The financial community—including Steve Schwarzman, Ken Griffin and Steve Cohen—will once again figure prominently at Milken.» Read More
Thank you Germany, Italy, Spain and, especially, the European Central Bank. They all said enough to provide markets and investors with a tranquil August so far. The question now is whether they will be able and willing to pivot - from re-assuring words to the series of actions required to enable this tranquility to grow deep roots.
Facebook founder Mark Zuckerberg's reported staff meetings to boost morale reminded us of the important role that public markets play in today's complex global economy.
Recessions, crackups, bailouts — these are profitable times for Mohamed A. El-Erian. The NYT reports.
Mohamed El-Erian, PIMCO CEO & co-CIO, provides his perspective on stabilizing the euro zone; confronting the "fiscal cliff"; and whether the Fed should issue another round of easing.
Expect heated discussions around some July 4th barbeques in the US - not just on the economy, elections and last week's Supreme Court ruling, but also on the follow-through to Friday's impressive surge in equity markets around the world.
Greece’s political leaders still don’t seem to get it, and neither do its official creditors. The longer this problem persists, the greater the challenge of turning around a country already beset by recession, insolvency, distressingly high unemployment and rising poverty.
Would a new Greek government be able to mobilize sufficient internal and external support as it embarks on one of the most difficult economic adjustments in modern European history?
Monday’s disappointing market reception to the bailout package for Spanish banks is a reminder to European policymakers of something that is more than familiar to veteran sovereign crisis managers in emerging countries: The greater the erosion of policymaking credibility, the harder it is to get the private sector to buy into your plans.
Bernanke is following the example of ECB President Mario Draghi, who has been vocal about the need for politicians to step up and deliver on their policy responsibilities—and not just rely on the central bank.
Mohamed El-Erian, Pimco CEO & co-CIO, offers his view on equity market volatility, China's interest rate cut, and Ben Bernanke's remarks today.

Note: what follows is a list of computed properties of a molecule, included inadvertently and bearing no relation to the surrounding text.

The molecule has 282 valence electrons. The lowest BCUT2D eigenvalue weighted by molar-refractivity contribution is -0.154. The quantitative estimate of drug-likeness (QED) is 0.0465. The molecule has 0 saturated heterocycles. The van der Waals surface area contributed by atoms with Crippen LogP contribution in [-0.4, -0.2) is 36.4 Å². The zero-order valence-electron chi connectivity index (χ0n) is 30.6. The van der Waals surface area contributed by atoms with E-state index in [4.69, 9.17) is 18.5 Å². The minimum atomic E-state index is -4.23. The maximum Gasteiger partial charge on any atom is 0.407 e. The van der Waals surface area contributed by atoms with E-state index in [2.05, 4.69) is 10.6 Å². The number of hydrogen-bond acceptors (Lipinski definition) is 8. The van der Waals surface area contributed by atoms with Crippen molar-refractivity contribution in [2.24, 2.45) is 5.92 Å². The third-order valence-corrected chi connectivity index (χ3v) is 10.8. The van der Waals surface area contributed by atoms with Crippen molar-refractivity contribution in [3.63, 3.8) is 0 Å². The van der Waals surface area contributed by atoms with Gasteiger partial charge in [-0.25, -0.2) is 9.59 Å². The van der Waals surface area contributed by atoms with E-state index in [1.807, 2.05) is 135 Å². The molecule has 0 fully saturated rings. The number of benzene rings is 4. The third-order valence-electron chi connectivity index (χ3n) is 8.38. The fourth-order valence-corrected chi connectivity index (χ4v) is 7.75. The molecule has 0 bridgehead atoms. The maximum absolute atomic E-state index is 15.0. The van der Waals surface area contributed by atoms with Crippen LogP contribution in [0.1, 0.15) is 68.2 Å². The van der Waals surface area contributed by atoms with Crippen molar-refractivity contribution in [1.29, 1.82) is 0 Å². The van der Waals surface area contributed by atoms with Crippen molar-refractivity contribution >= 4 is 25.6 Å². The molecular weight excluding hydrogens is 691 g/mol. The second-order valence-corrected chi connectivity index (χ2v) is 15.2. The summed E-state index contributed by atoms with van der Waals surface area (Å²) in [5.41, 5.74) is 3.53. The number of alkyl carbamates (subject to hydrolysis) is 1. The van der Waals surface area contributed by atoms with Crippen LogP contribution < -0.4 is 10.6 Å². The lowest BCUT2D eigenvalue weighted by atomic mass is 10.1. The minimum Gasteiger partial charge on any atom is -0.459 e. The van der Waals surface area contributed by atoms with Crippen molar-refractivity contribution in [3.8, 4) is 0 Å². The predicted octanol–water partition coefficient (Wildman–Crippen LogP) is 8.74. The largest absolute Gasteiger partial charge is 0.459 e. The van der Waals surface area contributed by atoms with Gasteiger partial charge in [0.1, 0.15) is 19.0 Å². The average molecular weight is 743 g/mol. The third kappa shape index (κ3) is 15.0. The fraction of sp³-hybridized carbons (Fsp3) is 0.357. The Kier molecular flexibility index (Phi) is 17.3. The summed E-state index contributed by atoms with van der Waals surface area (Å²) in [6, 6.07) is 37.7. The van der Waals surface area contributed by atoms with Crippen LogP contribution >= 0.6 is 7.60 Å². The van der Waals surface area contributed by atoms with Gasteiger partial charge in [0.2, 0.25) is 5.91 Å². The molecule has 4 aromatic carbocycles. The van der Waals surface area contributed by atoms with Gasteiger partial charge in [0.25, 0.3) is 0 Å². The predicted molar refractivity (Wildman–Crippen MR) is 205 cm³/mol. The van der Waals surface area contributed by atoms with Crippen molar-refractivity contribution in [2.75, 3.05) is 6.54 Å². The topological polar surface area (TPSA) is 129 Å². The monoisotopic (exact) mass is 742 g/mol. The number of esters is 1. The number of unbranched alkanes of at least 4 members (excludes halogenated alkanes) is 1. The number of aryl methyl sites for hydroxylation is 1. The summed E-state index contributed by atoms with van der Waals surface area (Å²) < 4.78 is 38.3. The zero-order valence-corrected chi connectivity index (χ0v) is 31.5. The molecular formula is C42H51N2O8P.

The weak jobs report underscored America's economic crisis but also a bigger risk for the market: a synchronized global slowdown. El-Erian weighs in on what it means for investors.
Recent volatility serves as yet another reminder that markets cannot be divorced from developments in the global economy — and especially at a time when the 17-member construct of the European monetary union is being increasingly questioned on account of what is happening in Greece.
Sunday’s elections in Europe occurred in three countries with diverse economic circumstances, and they were for different parts of government (presidential, regional, and parliamentary respectively). Yet the common message from the electorate is undeniable, reminiscent of a famous line in the 1976 movie Network: “I'm as mad as hell, and I'm not going to take this anymore!”
"Our strategy is based on a lackluster recovery. So we are assuming it will be a lackluster economy, Pimco CEO Mohamed El-Erian tells CNBC's Closing Bell.
A diverse set of circumstances and potential economic outcomes around the globe are forcing investors to take an equally diverse approach to investing, Pimco's Mohamed El-Erian said.
This week's market action serves as a vivid reminder of how dependent valuations are on central bank policies, and especially the aggressive provision of liquidity by the Federal Reserve and the European Central Bank.
An extended period of "financial repression"—brought on by low interest rates—means investors will have to do what they can to get income while keeping up a strong defense against global slowness, Pimco's Mohamed El-Erian told CNBC Monday.
"We are living in a financial repression right now," says Mohamed El-Erian, PIMCO CEO & co-CIO, sharing insight on the Greek default, the euro zone crisis, and the outlook for the markets and economy.
One of the challenges investors face today is how to reconcile seemingly conflicting messages coming from different markets. Is Dow 13,000 consistent with a 10 year U.S. Treasury at 2% and gold at almost $1,800? Is $125 Brent oil consistent with cyclically low implied volatility in many market segments, as well as widening CDS spreads for Middle Eastern oil producers?
This year's market gains will need more than an improving economic picture and investor willingness to shrug off Europe's debt crisis, Pimco's Mohamed El-Erian told CNBC.